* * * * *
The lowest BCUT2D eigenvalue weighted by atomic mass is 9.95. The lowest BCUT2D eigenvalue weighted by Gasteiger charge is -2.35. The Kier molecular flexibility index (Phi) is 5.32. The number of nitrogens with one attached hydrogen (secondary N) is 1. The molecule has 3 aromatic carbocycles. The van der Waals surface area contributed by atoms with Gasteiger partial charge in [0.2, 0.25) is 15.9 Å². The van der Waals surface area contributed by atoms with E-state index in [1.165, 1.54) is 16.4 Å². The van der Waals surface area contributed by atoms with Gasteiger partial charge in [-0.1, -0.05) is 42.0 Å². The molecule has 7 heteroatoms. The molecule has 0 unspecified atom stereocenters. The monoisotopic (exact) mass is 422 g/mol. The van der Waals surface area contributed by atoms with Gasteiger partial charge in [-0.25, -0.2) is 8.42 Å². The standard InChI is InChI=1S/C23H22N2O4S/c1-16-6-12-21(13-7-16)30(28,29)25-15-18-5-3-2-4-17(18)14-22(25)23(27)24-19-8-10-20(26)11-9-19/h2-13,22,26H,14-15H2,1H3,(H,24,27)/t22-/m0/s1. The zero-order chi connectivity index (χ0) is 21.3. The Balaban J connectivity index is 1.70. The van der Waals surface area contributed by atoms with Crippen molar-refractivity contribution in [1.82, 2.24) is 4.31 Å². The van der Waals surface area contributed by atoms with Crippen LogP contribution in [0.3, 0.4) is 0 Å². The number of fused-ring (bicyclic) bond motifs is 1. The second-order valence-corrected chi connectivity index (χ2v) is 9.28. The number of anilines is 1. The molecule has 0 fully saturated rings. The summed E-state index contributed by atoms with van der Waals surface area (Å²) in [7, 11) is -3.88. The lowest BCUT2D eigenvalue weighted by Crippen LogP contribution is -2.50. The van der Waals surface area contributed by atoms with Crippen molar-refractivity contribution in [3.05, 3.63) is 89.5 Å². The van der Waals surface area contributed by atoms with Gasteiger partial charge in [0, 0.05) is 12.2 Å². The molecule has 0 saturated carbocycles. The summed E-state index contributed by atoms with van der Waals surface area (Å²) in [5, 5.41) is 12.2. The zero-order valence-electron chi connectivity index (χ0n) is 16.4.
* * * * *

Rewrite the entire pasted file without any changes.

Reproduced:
The lowest BCUT2D eigenvalue weighted by atomic mass is 9.95. The lowest BCUT2D eigenvalue weighted by Gasteiger charge is -2.35. The Kier molecular flexibility index (Phi) is 5.32. The number of nitrogens with one attached hydrogen (secondary N) is 1. The molecule has 3 aromatic carbocycles. The van der Waals surface area contributed by atoms with Gasteiger partial charge in [0.2, 0.25) is 15.9 Å². The van der Waals surface area contributed by atoms with E-state index in [1.165, 1.54) is 16.4 Å². The van der Waals surface area contributed by atoms with Gasteiger partial charge in [-0.1, -0.05) is 42.0 Å². The molecule has 7 heteroatoms. The molecule has 0 unspecified atom stereocenters. The monoisotopic (exact) mass is 422 g/mol. The van der Waals surface area contributed by atoms with Gasteiger partial charge in [-0.25, -0.2) is 8.42 Å². The standard InChI is InChI=1S/C23H22N2O4S/c1-16-6-12-21(13-7-16)30(28,29)25-15-18-5-3-2-4-17(18)14-22(25)23(27)24-19-8-10-20(26)11-9-19/h2-13,22,26H,14-15H2,1H3,(H,24,27)/t22-/m0/s1. The zero-order chi connectivity index (χ0) is 21.3. The Balaban J connectivity index is 1.70. The van der Waals surface area contributed by atoms with Crippen molar-refractivity contribution in [1.82, 2.24) is 4.31 Å². The van der Waals surface area contributed by atoms with Crippen LogP contribution in [0.3, 0.4) is 0 Å². The number of fused-ring (bicyclic) bond motifs is 1. The second-order valence-corrected chi connectivity index (χ2v) is 9.28. The number of anilines is 1. The molecule has 0 fully saturated rings. The summed E-state index contributed by atoms with van der Waals surface area (Å²) in [7, 11) is -3.88. The lowest BCUT2D eigenvalue weighted by Crippen LogP contribution is -2.50. The van der Waals surface area contributed by atoms with Crippen molar-refractivity contribution in [3.05, 3.63) is 89.5 Å². The van der Waals surface area contributed by atoms with Gasteiger partial charge in [0, 0.05) is 12.2 Å². The molecule has 0 saturated carbocycles. The summed E-state index contributed by atoms with van der Waals surface area (Å²) in [5, 5.41) is 12.2. The zero-order valence-electron chi connectivity index (χ0n) is 16.4.